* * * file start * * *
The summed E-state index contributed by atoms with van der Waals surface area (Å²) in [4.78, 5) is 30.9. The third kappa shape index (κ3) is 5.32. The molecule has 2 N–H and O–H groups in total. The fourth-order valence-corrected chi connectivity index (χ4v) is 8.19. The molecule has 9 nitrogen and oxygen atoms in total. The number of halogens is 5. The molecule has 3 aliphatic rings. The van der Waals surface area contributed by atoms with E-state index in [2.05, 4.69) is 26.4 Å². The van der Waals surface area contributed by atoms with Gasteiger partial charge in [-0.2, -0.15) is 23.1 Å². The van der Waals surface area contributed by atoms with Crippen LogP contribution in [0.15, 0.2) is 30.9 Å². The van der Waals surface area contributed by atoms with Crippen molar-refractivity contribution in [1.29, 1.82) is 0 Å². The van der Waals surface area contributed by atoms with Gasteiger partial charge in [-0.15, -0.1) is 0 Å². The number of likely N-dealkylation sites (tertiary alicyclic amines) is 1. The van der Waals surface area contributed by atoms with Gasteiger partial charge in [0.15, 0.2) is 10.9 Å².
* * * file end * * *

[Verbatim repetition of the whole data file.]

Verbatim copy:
The summed E-state index contributed by atoms with van der Waals surface area (Å²) in [4.78, 5) is 30.9. The third kappa shape index (κ3) is 5.32. The molecule has 2 N–H and O–H groups in total. The fourth-order valence-corrected chi connectivity index (χ4v) is 8.19. The molecule has 9 nitrogen and oxygen atoms in total. The number of halogens is 5. The molecule has 3 aliphatic rings. The van der Waals surface area contributed by atoms with E-state index in [2.05, 4.69) is 26.4 Å². The van der Waals surface area contributed by atoms with Gasteiger partial charge in [-0.2, -0.15) is 23.1 Å². The van der Waals surface area contributed by atoms with Crippen LogP contribution in [0.15, 0.2) is 30.9 Å². The van der Waals surface area contributed by atoms with Crippen molar-refractivity contribution in [1.29, 1.82) is 0 Å². The van der Waals surface area contributed by atoms with Gasteiger partial charge in [-0.15, -0.1) is 0 Å². The number of likely N-dealkylation sites (tertiary alicyclic amines) is 1. The van der Waals surface area contributed by atoms with Gasteiger partial charge in [0.15, 0.2) is 10.9 Å².